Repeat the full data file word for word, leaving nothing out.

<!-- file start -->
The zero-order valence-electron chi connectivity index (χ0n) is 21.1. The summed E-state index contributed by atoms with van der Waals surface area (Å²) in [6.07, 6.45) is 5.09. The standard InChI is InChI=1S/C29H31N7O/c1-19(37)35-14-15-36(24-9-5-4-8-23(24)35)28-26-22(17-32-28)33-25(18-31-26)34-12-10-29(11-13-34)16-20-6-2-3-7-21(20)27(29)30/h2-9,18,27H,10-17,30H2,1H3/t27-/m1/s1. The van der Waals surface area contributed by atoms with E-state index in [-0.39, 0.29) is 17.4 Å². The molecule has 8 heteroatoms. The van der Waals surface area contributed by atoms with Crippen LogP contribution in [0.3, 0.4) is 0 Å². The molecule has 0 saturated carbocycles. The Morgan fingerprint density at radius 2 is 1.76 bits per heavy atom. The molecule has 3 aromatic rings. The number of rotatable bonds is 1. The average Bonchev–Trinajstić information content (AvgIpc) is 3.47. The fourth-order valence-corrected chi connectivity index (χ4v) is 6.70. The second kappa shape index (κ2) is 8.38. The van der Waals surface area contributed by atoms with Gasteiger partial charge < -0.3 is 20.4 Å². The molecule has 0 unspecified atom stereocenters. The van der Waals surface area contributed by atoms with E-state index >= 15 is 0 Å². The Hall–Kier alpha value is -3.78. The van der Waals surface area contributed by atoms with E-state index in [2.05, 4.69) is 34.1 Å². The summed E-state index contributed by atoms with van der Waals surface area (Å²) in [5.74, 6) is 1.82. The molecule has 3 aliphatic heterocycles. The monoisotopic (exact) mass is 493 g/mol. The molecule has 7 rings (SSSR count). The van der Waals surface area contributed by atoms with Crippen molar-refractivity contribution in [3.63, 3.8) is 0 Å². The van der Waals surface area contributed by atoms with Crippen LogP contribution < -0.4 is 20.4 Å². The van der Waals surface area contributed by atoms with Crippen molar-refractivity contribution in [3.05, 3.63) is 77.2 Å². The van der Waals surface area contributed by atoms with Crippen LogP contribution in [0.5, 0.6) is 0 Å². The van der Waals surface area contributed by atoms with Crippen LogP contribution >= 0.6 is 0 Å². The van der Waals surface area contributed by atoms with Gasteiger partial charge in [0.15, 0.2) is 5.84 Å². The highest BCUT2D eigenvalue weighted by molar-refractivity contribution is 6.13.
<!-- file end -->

The zero-order valence-electron chi connectivity index (χ0n) is 21.1. The summed E-state index contributed by atoms with van der Waals surface area (Å²) in [6.07, 6.45) is 5.09. The standard InChI is InChI=1S/C29H31N7O/c1-19(37)35-14-15-36(24-9-5-4-8-23(24)35)28-26-22(17-32-28)33-25(18-31-26)34-12-10-29(11-13-34)16-20-6-2-3-7-21(20)27(29)30/h2-9,18,27H,10-17,30H2,1H3/t27-/m1/s1. The van der Waals surface area contributed by atoms with E-state index in [-0.39, 0.29) is 17.4 Å². The molecule has 8 heteroatoms. The van der Waals surface area contributed by atoms with Crippen LogP contribution in [0.3, 0.4) is 0 Å². The molecule has 0 saturated carbocycles. The Morgan fingerprint density at radius 2 is 1.76 bits per heavy atom. The molecule has 3 aromatic rings. The number of rotatable bonds is 1. The average Bonchev–Trinajstić information content (AvgIpc) is 3.47. The fourth-order valence-corrected chi connectivity index (χ4v) is 6.70. The second kappa shape index (κ2) is 8.38. The van der Waals surface area contributed by atoms with Gasteiger partial charge < -0.3 is 20.4 Å². The molecule has 0 unspecified atom stereocenters. The van der Waals surface area contributed by atoms with E-state index >= 15 is 0 Å². The Hall–Kier alpha value is -3.78. The van der Waals surface area contributed by atoms with E-state index in [2.05, 4.69) is 34.1 Å². The summed E-state index contributed by atoms with van der Waals surface area (Å²) in [5.74, 6) is 1.82. The molecule has 3 aliphatic heterocycles. The monoisotopic (exact) mass is 493 g/mol. The molecule has 7 rings (SSSR count). The van der Waals surface area contributed by atoms with Crippen molar-refractivity contribution in [3.63, 3.8) is 0 Å². The van der Waals surface area contributed by atoms with Crippen LogP contribution < -0.4 is 20.4 Å². The van der Waals surface area contributed by atoms with Crippen molar-refractivity contribution in [3.05, 3.63) is 77.2 Å². The van der Waals surface area contributed by atoms with Crippen LogP contribution in [0.5, 0.6) is 0 Å². The van der Waals surface area contributed by atoms with Crippen LogP contribution >= 0.6 is 0 Å². The van der Waals surface area contributed by atoms with Gasteiger partial charge in [0.15, 0.2) is 5.84 Å². The highest BCUT2D eigenvalue weighted by molar-refractivity contribution is 6.13.